Earlier this month, weekly government figures showed an unprecedented 5 million barrels a day of US crude being exported. Shipments are poised to average over 4 million barrels a day over the next few months and into next year, according to the most optimistic in the oil industry.
In a world grappling with one of the worst energy crises in history, the US is steadily becoming the go-to supplier of incremental barrels. It’s likely to remain in that position as OPEC+ spare capacity is limited and the EU looks to wind down most Russian crude purchases in December. Fuel prices soared after Russia’s invasion of Ukraine upended flows, while “extreme” volatility in the oil futures market as a result of low liquidity has prompted Saudi Arabia’s oil minister to consider further supply cuts despite shortages in consuming nations.
US suppliers that have captured market share across Europe will likely hold onto it over the next two years as other producers, including those in the North Sea and West Africa, have not been growing their output as steadily, said Conor McFadden, head of oil for Europe at Trafigura, among the biggest exporters of US crude.
While the end of American reserve oil releases this fall might slow exports briefly, it’s unlikely to dent these mammoth outflows long term, according to a poll of industry analysts. US drillers have been growing production, even if at moderate rates, and the country’s refining capacity is not expected to expand, leaving more oil for export. In fact, weekly exports have exceeded 4 million barrels a day for consecutive weeks for the first time since the export ban was lifted at the end of 2015, according to the latest Energy Information Administration data released Wednesday.
Annual US crude shipments abroad are expected to average from 3.3 million barrels a day to as high as 3.6 million barrels a day this year, from nearly 3 million in 2021, according to oil analysts at ESAI Energy, Rapidan Energy Group and Kpler. Outflows are likely to average as much as 4.3 million next year, according to ESAI oil analyst Elisabeth Murphy.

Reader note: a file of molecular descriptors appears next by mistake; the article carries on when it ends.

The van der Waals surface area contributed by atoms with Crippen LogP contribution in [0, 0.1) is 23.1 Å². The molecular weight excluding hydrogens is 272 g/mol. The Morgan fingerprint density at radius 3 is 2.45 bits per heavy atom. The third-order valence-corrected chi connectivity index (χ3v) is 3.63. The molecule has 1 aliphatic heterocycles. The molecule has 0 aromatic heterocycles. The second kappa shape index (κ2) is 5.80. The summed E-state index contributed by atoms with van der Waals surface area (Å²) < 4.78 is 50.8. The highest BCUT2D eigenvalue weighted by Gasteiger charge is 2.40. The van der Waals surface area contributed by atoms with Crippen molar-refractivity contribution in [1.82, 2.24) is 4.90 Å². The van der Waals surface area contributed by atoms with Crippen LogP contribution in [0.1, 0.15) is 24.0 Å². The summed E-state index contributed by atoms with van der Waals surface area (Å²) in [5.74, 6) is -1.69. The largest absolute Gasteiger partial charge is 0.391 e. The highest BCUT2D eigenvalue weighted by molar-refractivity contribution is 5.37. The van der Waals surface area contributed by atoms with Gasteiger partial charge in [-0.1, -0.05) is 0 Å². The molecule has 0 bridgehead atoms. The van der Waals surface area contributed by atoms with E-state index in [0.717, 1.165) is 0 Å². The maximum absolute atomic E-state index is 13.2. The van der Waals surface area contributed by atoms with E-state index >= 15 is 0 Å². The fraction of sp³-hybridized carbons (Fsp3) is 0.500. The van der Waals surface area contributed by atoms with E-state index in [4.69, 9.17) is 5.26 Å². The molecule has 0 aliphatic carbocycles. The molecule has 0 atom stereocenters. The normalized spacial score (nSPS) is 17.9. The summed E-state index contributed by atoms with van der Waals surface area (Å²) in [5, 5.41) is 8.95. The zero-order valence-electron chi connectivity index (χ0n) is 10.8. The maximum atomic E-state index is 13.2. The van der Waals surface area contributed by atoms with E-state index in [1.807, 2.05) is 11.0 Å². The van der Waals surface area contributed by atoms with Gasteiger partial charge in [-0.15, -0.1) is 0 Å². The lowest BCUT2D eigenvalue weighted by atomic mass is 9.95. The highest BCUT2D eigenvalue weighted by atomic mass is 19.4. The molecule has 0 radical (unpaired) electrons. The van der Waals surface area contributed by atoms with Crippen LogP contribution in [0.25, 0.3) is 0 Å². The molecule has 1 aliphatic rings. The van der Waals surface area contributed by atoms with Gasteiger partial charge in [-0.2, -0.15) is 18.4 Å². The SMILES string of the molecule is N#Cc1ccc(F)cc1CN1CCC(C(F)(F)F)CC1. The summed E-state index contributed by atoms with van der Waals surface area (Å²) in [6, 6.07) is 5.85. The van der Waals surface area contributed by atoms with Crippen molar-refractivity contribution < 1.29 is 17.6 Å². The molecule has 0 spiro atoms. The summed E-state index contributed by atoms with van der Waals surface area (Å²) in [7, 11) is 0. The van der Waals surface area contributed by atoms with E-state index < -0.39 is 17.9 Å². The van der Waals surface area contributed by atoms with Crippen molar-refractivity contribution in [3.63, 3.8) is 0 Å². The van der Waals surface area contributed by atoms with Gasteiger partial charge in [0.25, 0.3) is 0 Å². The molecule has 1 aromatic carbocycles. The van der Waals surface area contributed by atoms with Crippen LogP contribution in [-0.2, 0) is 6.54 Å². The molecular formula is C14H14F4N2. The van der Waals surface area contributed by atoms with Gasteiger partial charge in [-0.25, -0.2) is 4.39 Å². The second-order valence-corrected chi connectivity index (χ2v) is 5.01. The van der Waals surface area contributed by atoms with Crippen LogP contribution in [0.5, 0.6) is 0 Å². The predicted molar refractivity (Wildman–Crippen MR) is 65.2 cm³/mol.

Much of that will cater to Europeans drawing new supply lines ahead of the December boycott of Russian energy by the region’s trade bloc. Currently, the US accounts for only about 16% of Europe’s waterborne crude imports, up slightly from 15.3% before the war, said Vortexa senior oil market analyst Rohit Rathod.
And there’s room to capture more Russian market share. “EU-27 countries are still taking about 1.1 million barrels a day of Russian seaborne crude,” said Kpler oil analyst Matt Smith.
It’s not just about filling Europe’s gaping energy hole left behind by Russia either. American flows already are replacing barrels from other traditional suppliers to Europe, including Kazakhstan where its flagship CPC crude has seen multiple export disruptions because of technical problems.
US volumes are nipping into West Africa’s market share in Europe as well as helping offset disrupted crude flows from Libya due to politically-driven production outages, said Hunter Kornfeind, an oil market analyst at Rapidan.
European refiners have become more comfortable using American oil that is shipped reliably and stably, Trafigura’s McFadden said. “When the world’s energy supply chains got so stressed, this was the crude that filled the hole. When Europe didn’t know who they were gonna buy from they went to Midland because they know it will arrive,” he said.
The influx of US barrels has also pressured regional European crudes. At the start of the week, Ekofisk crude, a light-sweet grade in the North Sea that competes with US supplies, was trading about $3.50 above Dated Brent. That compared with about $7 a month earlier. Meanwhile Forties crude, another North Sea grade, was trading at a discount of 70 cents to Dated Brent compared with a premium of more than $5 a month prior.
Looking ahead, purchases from Asia are also key in keeping US crude exports elevated. Over the past two months, Asian countries have scooped up large volumes of American oil, as competition with Middle Eastern supplies heats up. Even so, greater volumes of Russian oil are still headed to China and India since the invasion of Ukraine.
“The long-term trend in a world that needs more oil is that the US is going to be exporting more,” McFadden said.